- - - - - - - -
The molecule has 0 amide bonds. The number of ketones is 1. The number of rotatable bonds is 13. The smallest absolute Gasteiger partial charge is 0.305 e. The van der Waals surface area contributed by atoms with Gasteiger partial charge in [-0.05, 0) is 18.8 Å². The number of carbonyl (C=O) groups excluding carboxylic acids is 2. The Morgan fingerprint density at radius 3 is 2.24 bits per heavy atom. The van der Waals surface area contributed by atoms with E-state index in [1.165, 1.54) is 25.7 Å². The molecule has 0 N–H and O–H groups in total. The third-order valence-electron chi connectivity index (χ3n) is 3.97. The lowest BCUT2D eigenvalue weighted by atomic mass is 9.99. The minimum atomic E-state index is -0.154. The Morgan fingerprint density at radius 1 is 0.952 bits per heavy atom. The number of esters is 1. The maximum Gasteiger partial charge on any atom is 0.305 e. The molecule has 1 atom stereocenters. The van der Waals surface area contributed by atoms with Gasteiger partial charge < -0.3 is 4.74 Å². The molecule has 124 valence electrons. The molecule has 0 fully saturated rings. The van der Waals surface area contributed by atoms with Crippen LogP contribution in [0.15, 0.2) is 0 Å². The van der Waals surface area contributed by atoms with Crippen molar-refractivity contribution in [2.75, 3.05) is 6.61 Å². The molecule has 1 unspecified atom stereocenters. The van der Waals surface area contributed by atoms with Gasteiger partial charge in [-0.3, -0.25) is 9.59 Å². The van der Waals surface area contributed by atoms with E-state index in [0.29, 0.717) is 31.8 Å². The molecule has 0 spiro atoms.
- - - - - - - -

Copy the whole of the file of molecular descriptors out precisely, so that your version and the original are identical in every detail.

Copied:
The molecule has 0 amide bonds. The number of ketones is 1. The number of rotatable bonds is 13. The smallest absolute Gasteiger partial charge is 0.305 e. The van der Waals surface area contributed by atoms with Gasteiger partial charge in [-0.05, 0) is 18.8 Å². The number of carbonyl (C=O) groups excluding carboxylic acids is 2. The Morgan fingerprint density at radius 3 is 2.24 bits per heavy atom. The van der Waals surface area contributed by atoms with E-state index in [1.165, 1.54) is 25.7 Å². The molecule has 0 N–H and O–H groups in total. The third-order valence-electron chi connectivity index (χ3n) is 3.97. The lowest BCUT2D eigenvalue weighted by atomic mass is 9.99. The minimum atomic E-state index is -0.154. The Morgan fingerprint density at radius 1 is 0.952 bits per heavy atom. The number of esters is 1. The maximum Gasteiger partial charge on any atom is 0.305 e. The molecule has 1 atom stereocenters. The van der Waals surface area contributed by atoms with Gasteiger partial charge < -0.3 is 4.74 Å². The molecule has 124 valence electrons. The molecule has 0 fully saturated rings. The van der Waals surface area contributed by atoms with Crippen LogP contribution in [0.15, 0.2) is 0 Å². The van der Waals surface area contributed by atoms with Crippen molar-refractivity contribution in [2.75, 3.05) is 6.61 Å². The molecule has 1 unspecified atom stereocenters. The van der Waals surface area contributed by atoms with Gasteiger partial charge in [-0.3, -0.25) is 9.59 Å². The van der Waals surface area contributed by atoms with E-state index in [0.29, 0.717) is 31.8 Å². The molecule has 0 spiro atoms.